ShockTillYouDrop.com: You were talking about influences earlier and what struck me was that the atmosphere in your film reminded be of the AIP/Roger Corman/Edgar Allen Poe films. Can you elaborate on your influences or the horror films that shaped you during your youth?
Juan Antonio Bayona: We were trying to go back to…not any movie in particular, but a style of film we liked when we were kids. The movie acts as a regression for Laura, the main character. I wanted the style of the movie to do the same, regress to the style of horror we liked when we were young. A lot of that comes from the script.
Sergio SÃ¡nchez: I just wanted to make a classic horror story. I spent all of my childhood reading ghost stories, but this came about in a very natural way. I couldn’t really tell you my influence was this or that. The main two influences were like “The Turn of the Screw” and “Peter Pan.” It was like trying to do “Peter Pan” from the point of view of the mother. That last chapter of “Peter Pan” is devastating and I’m thinking, ‘Jesus, what happened to this Wendy’ and all of them. It was really f**ked up. I thought it was interesting to show it from that point of view. I wanted to write something that was open to interpretation ’cause you can see this as a ghost story but you can see this as something that has nothing to do with the supernatural. It’s a tale of a woman who loses her mind because she’s unable to cope with the loss of her son. There’s nothing that proves the existence of the paranormal in this film.
Bayona: We would be honored if our film is in tune with all of those films that you mentioned though. That’s the biggest compliment.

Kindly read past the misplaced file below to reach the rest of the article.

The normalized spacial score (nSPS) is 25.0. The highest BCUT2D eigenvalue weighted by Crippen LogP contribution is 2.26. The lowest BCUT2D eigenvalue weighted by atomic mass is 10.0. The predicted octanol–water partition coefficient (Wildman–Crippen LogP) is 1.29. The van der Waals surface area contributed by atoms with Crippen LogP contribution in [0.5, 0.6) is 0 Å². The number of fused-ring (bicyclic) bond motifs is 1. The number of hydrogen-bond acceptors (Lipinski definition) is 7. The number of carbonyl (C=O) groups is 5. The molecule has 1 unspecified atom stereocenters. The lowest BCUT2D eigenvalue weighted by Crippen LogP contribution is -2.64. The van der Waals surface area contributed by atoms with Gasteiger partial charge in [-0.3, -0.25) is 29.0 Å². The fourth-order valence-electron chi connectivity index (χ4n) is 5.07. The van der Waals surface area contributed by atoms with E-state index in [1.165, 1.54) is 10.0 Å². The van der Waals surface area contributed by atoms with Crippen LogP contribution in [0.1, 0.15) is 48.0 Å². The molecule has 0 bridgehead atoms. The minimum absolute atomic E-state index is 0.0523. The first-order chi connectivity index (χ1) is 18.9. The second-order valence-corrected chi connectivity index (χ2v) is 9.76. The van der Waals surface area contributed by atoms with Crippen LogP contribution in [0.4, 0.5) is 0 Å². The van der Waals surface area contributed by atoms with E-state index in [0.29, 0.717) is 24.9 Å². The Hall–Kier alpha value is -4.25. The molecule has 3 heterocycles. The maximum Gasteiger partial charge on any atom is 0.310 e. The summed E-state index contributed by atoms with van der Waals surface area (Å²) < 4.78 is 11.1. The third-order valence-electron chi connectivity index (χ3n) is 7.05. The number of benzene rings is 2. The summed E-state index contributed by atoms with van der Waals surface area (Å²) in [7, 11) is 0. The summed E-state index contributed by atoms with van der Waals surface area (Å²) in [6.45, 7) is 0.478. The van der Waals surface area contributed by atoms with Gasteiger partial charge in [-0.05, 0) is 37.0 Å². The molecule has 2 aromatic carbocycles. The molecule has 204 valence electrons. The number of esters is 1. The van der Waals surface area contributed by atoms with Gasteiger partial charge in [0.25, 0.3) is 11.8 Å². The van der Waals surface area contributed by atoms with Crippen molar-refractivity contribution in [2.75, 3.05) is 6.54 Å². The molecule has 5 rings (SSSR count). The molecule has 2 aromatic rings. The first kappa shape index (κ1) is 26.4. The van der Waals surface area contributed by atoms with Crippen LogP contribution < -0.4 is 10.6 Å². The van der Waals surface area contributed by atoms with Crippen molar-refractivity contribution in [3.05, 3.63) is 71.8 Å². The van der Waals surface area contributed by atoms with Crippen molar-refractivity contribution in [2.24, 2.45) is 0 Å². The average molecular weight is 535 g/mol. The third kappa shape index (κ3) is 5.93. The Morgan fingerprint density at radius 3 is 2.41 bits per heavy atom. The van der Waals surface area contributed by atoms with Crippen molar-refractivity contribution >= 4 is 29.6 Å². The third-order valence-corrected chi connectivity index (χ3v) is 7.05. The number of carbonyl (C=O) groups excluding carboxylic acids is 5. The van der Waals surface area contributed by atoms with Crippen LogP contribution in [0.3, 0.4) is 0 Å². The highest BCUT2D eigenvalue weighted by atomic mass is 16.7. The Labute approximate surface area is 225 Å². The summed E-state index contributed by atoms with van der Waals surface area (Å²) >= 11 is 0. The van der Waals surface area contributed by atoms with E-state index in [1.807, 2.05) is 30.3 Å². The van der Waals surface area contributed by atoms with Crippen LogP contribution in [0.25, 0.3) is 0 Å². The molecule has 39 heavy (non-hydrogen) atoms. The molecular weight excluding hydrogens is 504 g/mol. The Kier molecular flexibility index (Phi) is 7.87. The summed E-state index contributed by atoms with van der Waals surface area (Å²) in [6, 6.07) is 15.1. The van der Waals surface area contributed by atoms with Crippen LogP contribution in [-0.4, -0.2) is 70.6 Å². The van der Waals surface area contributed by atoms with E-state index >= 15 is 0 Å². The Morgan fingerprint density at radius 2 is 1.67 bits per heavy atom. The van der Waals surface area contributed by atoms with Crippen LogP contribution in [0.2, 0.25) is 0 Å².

Shock: Much of your crew is new to the feature filmmaking scene – were these people that you knew?
Bayona: It was my crew from school ten years ago. When I was shooting a lot of stuff with them, the composer, the editor, we were all working together in music videos and short films. “The Orphanage” was a very low budget movie. Our vision was big so I need to work with my crew. I remember talking about this with Guillermo and how my crew wouldn’t say ‘no’ to anything.
Shock: How did Guillermo get involved?
SÃ¡nchez: The first draft of the script was written in 1998 and I did a short film called “7337” which was a condensed version of the script – because I wanted to direct it myself. I did the short to use as my presentation to see if I could get the funding, but at the time all of these horror films came out in Spain, so it was tough to get it going. Then I met Juan Antonio at a short film festival and he really liked my short and asked if I had any scripts. I said, yes, but it was going to be impossible. He showed it to his production company as an example of my work, so they would hire me. They they really liked it, as it was, and started pre-production. After that, three years down the road, that’s how Guillermo came on board. Juan Antonio had already known Guillermo from when he was presenting “Cronos” in the Sitges Film Festival and they had kept in touch.
Bayona: It was quite a fun meeting because I was pretending to be a journalist for a film festival in order to get free tickets to see people that I admire. When Guillermo saw me, I was like this ten-year-old with sideburns and he was impressed by my questions and we’ve kept in touch since then. He really liked all of the stuff I did before “The Orphanage” – when he knew I was doing the film, he got involved. He wanted to produce the movie, but when he read the script for this, he wanted to present it, which is kind’ve special.